Blog

Social Media Workshop

In my practice, I work with many adolescents and teens on social communication. These days, that involves a lot of lessons around social media. Recently, I was lucky enough to be given the opportunity to offer two workshops on social media to a private day school in Toronto.

Read More
Defeating An “Unthinkables™ Team”

If you use the Social Thinking™ curriculum by Michelle Garcia Winner then you should know about Superflex™. Superflex is a superhero that teaches children how to defeat their team of Unthinkables™. Unthinkables are the characters that sometimes come into our heads and make us behave in unexpected ways.

Read More
“My Beautiful Stutter” Documentary

A large part of my practice is working with preschool and school age children who stutter. When a young child comes to me, their parents are often looking for the stutter to be completely eliminated. Parents often have a lot of worry and anxiety for their child in the future. Will he lose his self confidence?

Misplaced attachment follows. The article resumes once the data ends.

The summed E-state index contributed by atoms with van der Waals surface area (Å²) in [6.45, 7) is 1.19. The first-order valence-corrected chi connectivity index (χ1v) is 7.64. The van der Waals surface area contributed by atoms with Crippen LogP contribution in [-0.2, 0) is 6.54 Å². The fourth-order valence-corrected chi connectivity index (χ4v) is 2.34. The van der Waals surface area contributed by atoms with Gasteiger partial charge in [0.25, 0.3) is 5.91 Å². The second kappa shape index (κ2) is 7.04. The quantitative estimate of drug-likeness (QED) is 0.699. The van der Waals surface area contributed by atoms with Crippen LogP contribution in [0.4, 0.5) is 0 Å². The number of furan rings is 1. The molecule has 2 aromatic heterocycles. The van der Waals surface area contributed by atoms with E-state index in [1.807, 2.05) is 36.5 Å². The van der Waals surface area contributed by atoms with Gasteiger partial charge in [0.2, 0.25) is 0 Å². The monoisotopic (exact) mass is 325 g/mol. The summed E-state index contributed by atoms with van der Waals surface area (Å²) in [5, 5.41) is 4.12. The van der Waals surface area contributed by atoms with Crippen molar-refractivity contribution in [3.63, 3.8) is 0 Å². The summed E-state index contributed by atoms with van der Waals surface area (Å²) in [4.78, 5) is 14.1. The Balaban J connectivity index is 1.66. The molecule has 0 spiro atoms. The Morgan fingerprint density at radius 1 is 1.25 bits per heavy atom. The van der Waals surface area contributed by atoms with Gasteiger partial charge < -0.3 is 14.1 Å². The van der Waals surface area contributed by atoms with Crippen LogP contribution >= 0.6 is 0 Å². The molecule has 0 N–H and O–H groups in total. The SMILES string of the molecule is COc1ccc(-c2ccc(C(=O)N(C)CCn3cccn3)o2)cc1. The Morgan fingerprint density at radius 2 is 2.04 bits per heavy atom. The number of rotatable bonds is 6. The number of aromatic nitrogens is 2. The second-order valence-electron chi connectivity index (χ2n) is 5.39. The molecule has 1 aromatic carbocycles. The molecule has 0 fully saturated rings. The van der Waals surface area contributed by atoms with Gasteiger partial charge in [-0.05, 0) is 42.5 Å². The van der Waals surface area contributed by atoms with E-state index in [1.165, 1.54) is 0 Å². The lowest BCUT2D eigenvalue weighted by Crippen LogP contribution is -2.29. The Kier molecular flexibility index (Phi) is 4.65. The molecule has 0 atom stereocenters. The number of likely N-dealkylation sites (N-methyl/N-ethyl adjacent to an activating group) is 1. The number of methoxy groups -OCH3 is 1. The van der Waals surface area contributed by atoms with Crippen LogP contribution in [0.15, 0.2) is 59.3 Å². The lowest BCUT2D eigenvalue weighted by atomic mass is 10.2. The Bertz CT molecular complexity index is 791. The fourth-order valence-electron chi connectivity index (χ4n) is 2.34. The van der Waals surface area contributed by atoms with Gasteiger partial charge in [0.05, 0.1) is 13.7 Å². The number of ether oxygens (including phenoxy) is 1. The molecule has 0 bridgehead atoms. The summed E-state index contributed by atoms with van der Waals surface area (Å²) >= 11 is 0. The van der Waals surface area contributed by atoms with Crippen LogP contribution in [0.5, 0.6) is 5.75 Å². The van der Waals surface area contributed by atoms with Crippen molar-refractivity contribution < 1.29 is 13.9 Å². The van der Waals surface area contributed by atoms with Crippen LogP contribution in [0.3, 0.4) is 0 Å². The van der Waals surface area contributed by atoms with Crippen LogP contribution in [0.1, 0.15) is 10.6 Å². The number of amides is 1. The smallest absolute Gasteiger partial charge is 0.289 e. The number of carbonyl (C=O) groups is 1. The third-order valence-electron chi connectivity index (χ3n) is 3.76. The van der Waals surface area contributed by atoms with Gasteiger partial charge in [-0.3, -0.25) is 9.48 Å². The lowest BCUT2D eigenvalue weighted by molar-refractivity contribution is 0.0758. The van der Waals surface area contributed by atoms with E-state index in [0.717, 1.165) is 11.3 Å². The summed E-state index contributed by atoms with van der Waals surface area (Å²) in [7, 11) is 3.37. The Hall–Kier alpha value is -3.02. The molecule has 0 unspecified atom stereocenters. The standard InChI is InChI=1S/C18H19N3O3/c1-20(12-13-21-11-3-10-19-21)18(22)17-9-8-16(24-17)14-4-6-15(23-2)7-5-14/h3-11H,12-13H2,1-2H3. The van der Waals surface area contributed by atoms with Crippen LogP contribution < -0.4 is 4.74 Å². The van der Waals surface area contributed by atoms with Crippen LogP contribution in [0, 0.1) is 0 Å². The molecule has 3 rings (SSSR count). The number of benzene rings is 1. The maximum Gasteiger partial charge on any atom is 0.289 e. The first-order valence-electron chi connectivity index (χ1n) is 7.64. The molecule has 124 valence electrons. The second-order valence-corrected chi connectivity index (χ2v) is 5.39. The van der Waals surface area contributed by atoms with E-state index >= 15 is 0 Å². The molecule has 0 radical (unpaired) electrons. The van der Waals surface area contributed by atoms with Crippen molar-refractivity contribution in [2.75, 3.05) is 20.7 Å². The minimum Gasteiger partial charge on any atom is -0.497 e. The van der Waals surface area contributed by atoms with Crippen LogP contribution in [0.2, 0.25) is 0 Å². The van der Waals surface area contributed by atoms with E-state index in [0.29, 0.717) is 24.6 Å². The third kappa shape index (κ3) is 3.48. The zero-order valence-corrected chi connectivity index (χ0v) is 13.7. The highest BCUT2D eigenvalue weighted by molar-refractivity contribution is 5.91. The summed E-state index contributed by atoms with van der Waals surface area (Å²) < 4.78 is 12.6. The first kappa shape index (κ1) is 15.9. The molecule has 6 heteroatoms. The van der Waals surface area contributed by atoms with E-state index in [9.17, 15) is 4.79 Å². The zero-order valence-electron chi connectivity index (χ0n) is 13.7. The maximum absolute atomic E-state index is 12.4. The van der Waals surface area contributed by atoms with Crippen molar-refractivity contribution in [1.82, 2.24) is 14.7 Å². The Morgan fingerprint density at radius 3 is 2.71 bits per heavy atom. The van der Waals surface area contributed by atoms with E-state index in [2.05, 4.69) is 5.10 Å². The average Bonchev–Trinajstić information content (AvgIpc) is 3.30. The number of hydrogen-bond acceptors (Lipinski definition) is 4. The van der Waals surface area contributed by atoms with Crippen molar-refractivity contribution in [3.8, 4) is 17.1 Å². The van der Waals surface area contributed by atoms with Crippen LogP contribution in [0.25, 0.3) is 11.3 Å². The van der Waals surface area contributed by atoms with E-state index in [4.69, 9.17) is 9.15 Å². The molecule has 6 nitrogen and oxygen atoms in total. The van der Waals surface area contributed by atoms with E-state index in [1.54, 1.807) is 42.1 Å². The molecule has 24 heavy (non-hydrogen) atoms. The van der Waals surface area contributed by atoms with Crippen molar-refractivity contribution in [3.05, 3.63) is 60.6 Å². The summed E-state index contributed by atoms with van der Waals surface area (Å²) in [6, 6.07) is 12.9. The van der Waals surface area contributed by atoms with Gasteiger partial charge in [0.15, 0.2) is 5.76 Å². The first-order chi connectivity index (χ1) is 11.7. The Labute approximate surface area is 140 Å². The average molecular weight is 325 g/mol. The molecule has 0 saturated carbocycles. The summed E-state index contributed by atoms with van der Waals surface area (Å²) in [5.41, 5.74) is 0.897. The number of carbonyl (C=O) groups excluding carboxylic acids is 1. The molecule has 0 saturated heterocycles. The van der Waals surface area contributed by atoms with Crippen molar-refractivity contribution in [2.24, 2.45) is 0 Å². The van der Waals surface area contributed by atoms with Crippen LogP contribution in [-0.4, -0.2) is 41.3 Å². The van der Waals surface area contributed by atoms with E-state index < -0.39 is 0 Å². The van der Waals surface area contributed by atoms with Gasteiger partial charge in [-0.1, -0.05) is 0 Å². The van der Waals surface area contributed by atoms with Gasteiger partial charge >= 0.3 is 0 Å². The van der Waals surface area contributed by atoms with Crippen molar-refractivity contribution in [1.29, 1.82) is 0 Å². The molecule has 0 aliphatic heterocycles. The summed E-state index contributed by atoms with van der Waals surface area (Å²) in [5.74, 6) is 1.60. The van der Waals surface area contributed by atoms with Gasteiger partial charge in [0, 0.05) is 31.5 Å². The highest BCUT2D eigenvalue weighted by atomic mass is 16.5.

Read More
Videos for Nonverbal Communication

Nonverbal communication is one of my favourite areas of social communication. Watching the light bulb go off in my client’s heads when it clicks is so rewarding. After direct teaching of tone of voice, facial expression and body language, I always like to show clients how impactful nonverbal communication can be and how our communication is more than just what we say.

Read More
Book Of Emotions

When you ask your clients how they feel, do they only ever reply with sad, mad, happy? I have found that a huge challenge when working I always provide parents with this article that helps adults to enhance children’s emotional vocabulary but lately, I have also been building a Book of Emotions. Here’s how I do this.

Read More
Talking About Our Days

Have you ever asked a child about his or her day and were met with a blank stare and/or an “I don’t know?” Have you ever had a parent say to you, “I ask her what she did at school but she never tells me!” You are not alone!

Read More
Self Regulation and Stuttering

Studies have shown that children who stutter experience more emotional reactivity and have a harder time regulating their emotions compared to children who do not stutter.

Read More